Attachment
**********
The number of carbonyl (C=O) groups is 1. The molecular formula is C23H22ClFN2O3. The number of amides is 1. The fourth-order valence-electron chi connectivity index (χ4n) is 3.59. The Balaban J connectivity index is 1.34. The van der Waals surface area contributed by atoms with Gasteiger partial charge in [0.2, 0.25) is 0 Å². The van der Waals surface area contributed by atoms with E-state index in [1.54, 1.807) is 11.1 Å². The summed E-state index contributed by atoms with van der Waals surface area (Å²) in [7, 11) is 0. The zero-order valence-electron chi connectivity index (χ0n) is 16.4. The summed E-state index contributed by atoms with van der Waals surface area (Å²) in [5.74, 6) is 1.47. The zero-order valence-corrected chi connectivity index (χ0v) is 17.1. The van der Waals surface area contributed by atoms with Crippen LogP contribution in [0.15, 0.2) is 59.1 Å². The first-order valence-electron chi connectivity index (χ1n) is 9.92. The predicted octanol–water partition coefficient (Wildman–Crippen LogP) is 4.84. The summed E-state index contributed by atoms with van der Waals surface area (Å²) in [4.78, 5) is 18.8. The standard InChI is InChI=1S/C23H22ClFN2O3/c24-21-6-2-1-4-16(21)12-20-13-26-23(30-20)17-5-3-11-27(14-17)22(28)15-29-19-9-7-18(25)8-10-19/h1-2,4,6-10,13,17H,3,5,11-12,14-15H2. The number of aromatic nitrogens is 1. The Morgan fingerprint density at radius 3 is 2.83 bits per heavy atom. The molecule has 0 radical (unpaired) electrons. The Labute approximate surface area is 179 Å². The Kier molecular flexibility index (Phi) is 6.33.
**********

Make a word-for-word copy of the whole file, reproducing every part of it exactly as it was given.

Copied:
The number of carbonyl (C=O) groups is 1. The molecular formula is C23H22ClFN2O3. The number of amides is 1. The fourth-order valence-electron chi connectivity index (χ4n) is 3.59. The Balaban J connectivity index is 1.34. The van der Waals surface area contributed by atoms with Gasteiger partial charge in [0.2, 0.25) is 0 Å². The van der Waals surface area contributed by atoms with E-state index in [1.54, 1.807) is 11.1 Å². The summed E-state index contributed by atoms with van der Waals surface area (Å²) in [7, 11) is 0. The zero-order valence-electron chi connectivity index (χ0n) is 16.4. The summed E-state index contributed by atoms with van der Waals surface area (Å²) in [5.74, 6) is 1.47. The zero-order valence-corrected chi connectivity index (χ0v) is 17.1. The van der Waals surface area contributed by atoms with Crippen LogP contribution in [0.15, 0.2) is 59.1 Å². The first-order valence-electron chi connectivity index (χ1n) is 9.92. The predicted octanol–water partition coefficient (Wildman–Crippen LogP) is 4.84. The summed E-state index contributed by atoms with van der Waals surface area (Å²) in [4.78, 5) is 18.8. The standard InChI is InChI=1S/C23H22ClFN2O3/c24-21-6-2-1-4-16(21)12-20-13-26-23(30-20)17-5-3-11-27(14-17)22(28)15-29-19-9-7-18(25)8-10-19/h1-2,4,6-10,13,17H,3,5,11-12,14-15H2. The number of aromatic nitrogens is 1. The Morgan fingerprint density at radius 3 is 2.83 bits per heavy atom. The molecule has 0 radical (unpaired) electrons. The Labute approximate surface area is 179 Å². The Kier molecular flexibility index (Phi) is 6.33.